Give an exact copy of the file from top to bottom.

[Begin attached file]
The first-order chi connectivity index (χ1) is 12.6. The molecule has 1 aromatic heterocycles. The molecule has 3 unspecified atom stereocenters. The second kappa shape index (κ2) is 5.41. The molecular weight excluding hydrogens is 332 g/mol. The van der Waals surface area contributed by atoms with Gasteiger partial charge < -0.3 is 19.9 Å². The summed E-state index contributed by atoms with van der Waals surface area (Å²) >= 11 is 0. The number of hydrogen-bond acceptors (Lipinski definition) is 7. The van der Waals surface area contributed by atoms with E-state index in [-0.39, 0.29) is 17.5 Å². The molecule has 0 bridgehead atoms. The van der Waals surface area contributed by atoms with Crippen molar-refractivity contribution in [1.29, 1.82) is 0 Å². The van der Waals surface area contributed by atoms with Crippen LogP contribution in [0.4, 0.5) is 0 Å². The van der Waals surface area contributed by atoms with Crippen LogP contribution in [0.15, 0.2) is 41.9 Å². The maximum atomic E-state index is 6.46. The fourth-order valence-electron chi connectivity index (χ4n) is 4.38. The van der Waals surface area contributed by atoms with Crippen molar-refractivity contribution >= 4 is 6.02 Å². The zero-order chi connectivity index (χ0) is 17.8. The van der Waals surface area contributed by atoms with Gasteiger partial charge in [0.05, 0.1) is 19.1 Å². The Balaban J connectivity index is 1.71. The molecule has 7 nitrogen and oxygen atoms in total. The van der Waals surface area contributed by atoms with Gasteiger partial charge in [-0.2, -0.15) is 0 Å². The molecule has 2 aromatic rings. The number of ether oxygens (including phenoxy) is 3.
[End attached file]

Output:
The first-order chi connectivity index (χ1) is 12.6. The molecule has 1 aromatic heterocycles. The molecule has 3 unspecified atom stereocenters. The second kappa shape index (κ2) is 5.41. The molecular weight excluding hydrogens is 332 g/mol. The van der Waals surface area contributed by atoms with Gasteiger partial charge < -0.3 is 19.9 Å². The summed E-state index contributed by atoms with van der Waals surface area (Å²) >= 11 is 0. The number of hydrogen-bond acceptors (Lipinski definition) is 7. The van der Waals surface area contributed by atoms with E-state index in [-0.39, 0.29) is 17.5 Å². The molecule has 0 bridgehead atoms. The van der Waals surface area contributed by atoms with Crippen molar-refractivity contribution in [1.29, 1.82) is 0 Å². The van der Waals surface area contributed by atoms with Crippen LogP contribution in [0.4, 0.5) is 0 Å². The van der Waals surface area contributed by atoms with Crippen LogP contribution in [0.15, 0.2) is 41.9 Å². The maximum atomic E-state index is 6.46. The fourth-order valence-electron chi connectivity index (χ4n) is 4.38. The van der Waals surface area contributed by atoms with Crippen molar-refractivity contribution >= 4 is 6.02 Å². The zero-order chi connectivity index (χ0) is 17.8. The van der Waals surface area contributed by atoms with Gasteiger partial charge in [0.05, 0.1) is 19.1 Å². The Balaban J connectivity index is 1.71. The molecule has 7 nitrogen and oxygen atoms in total. The van der Waals surface area contributed by atoms with Gasteiger partial charge in [-0.2, -0.15) is 0 Å². The molecule has 2 aromatic rings. The number of ether oxygens (including phenoxy) is 3.